The answers to some questions about her ancestry (sort of) will be answered at 2 p.m. at the Los Angeles Times’ A1 newsroom. I’m going to be there with my gal-pal Joey Kovar.
First, here’s your real juicy refresher for our knowledge-starved readers:
Harris has told numerous stories of personal and family connections to the Indian community and the region. It was going to be my first (!) interview with her. I was hoping to hear more personal things, things that would flesh out her immigrant experience in a way that Americans generally appreciate.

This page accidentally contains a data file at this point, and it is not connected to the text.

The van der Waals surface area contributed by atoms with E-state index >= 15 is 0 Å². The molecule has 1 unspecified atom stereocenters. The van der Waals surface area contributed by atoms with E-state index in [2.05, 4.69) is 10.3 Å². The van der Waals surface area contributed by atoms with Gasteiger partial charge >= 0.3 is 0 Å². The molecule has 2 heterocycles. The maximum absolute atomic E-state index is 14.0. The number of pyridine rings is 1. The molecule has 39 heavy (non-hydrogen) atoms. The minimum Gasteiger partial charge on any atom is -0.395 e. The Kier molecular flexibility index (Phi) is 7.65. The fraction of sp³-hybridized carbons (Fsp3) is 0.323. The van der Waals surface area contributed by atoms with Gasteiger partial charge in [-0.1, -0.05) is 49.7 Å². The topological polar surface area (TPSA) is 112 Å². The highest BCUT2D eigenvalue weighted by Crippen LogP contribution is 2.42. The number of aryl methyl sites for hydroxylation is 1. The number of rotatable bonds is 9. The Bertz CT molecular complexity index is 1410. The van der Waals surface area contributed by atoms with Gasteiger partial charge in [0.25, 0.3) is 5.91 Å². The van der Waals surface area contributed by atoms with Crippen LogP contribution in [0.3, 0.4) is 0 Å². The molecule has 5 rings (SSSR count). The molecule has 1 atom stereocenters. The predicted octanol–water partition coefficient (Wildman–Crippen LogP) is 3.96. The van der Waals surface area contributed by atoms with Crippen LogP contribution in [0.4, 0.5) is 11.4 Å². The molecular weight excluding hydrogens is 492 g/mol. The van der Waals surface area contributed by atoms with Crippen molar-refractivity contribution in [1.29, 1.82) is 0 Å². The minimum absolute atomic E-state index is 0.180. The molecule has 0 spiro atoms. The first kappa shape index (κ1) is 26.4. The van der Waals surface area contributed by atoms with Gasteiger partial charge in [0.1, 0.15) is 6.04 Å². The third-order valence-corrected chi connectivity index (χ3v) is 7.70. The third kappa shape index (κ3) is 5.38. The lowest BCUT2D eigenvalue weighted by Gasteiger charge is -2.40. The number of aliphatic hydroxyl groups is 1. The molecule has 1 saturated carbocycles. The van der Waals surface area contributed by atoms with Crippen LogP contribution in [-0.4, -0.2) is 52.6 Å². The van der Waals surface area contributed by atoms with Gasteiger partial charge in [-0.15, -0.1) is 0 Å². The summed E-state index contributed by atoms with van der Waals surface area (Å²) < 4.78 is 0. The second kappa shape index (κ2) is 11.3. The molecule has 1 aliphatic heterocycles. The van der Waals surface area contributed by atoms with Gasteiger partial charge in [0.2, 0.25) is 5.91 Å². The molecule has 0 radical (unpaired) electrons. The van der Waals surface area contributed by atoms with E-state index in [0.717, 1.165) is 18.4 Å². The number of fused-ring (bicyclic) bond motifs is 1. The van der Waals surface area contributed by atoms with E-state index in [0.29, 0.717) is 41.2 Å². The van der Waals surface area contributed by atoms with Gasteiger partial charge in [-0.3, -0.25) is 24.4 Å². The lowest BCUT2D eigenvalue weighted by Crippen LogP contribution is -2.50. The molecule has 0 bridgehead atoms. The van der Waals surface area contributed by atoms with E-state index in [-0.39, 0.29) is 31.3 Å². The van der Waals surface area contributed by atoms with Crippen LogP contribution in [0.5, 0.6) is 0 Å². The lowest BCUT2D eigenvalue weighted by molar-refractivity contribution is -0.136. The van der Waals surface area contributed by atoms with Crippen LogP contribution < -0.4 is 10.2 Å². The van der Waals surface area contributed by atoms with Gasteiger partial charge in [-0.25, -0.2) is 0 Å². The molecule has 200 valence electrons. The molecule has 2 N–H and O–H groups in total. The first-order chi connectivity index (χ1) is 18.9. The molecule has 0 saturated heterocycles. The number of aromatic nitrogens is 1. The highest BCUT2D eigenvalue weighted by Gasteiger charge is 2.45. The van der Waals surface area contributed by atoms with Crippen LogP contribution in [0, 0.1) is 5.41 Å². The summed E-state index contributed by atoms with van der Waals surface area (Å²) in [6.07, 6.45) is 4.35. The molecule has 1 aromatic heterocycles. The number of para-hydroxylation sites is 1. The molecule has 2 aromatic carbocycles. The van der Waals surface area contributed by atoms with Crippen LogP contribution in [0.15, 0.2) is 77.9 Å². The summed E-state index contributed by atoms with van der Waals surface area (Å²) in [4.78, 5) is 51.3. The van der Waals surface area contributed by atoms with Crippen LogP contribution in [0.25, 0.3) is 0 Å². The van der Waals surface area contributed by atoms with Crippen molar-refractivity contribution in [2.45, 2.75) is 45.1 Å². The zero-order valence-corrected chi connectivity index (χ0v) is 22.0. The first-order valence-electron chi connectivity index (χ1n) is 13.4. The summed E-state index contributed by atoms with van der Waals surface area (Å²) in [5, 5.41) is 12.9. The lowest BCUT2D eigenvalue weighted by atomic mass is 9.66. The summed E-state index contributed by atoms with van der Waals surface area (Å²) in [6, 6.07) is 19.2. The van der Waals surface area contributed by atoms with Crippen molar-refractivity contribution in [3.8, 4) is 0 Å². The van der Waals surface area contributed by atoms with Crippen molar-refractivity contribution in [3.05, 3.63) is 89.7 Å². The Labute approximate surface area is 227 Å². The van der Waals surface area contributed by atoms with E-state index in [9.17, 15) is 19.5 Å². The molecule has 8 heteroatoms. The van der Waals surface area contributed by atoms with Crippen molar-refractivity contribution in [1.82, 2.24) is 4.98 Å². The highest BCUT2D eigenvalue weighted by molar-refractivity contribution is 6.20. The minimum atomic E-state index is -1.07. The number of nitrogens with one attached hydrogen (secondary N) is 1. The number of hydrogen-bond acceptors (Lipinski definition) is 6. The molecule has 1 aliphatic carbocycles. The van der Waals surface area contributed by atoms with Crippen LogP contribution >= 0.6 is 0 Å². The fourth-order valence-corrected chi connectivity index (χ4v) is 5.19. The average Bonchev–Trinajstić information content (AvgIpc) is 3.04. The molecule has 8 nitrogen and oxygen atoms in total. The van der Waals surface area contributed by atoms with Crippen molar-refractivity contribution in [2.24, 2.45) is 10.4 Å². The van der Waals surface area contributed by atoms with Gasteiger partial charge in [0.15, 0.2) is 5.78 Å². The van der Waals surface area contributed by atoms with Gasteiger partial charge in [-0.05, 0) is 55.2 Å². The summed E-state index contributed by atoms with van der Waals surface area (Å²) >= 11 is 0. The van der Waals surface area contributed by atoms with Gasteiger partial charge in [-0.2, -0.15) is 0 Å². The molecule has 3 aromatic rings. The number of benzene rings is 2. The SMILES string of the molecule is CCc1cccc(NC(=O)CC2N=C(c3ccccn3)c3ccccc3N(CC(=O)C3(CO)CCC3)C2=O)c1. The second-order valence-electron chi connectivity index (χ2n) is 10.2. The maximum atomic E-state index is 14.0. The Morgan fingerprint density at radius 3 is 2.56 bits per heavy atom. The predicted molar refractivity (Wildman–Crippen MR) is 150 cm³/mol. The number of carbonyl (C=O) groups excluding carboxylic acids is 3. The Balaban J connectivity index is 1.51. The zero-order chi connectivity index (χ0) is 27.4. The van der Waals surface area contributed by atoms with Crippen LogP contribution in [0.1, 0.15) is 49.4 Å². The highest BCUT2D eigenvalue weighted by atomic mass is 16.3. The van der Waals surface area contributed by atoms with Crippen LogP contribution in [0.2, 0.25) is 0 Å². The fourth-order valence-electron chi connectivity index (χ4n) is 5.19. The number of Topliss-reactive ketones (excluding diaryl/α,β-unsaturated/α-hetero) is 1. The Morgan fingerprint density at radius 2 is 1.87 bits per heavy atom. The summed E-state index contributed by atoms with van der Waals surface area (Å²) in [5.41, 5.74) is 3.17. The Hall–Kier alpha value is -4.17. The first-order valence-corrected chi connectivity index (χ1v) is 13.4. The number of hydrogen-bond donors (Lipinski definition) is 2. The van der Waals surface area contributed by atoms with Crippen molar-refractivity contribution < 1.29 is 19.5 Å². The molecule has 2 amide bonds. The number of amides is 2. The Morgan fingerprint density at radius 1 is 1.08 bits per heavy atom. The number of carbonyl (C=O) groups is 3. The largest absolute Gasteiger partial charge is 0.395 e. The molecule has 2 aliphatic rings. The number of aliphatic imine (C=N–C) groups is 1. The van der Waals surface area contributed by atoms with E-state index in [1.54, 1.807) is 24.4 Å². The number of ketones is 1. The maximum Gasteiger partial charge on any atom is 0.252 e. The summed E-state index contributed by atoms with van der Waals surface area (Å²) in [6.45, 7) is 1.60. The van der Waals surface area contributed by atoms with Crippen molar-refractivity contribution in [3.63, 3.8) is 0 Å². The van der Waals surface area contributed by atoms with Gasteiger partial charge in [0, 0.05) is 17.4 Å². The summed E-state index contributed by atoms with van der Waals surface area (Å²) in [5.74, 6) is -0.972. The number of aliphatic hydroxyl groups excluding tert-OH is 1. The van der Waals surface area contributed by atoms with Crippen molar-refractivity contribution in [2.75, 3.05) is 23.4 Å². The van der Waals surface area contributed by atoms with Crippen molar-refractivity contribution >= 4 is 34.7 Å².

Not so much. We tried.
All the stories I’ve heard about Harris as a young woman growing up in Oakland are dark and violent stories of drug abuse, not really indicative of her later public service.
We’ll have some thoughts to share today. But until then, we’re awaiting answers about whether her parents were Guyanese, as has been widely suggested, or settled in the U.S. during World War II, when they relocated from England with their families.
“She’s a very humble and straightforward person, but we can’t get ahold of her right now,” Caroline Amilcar, a spokeswoman for the L.A. Times’ parent company, said today.
This is an AP story with a face-lift.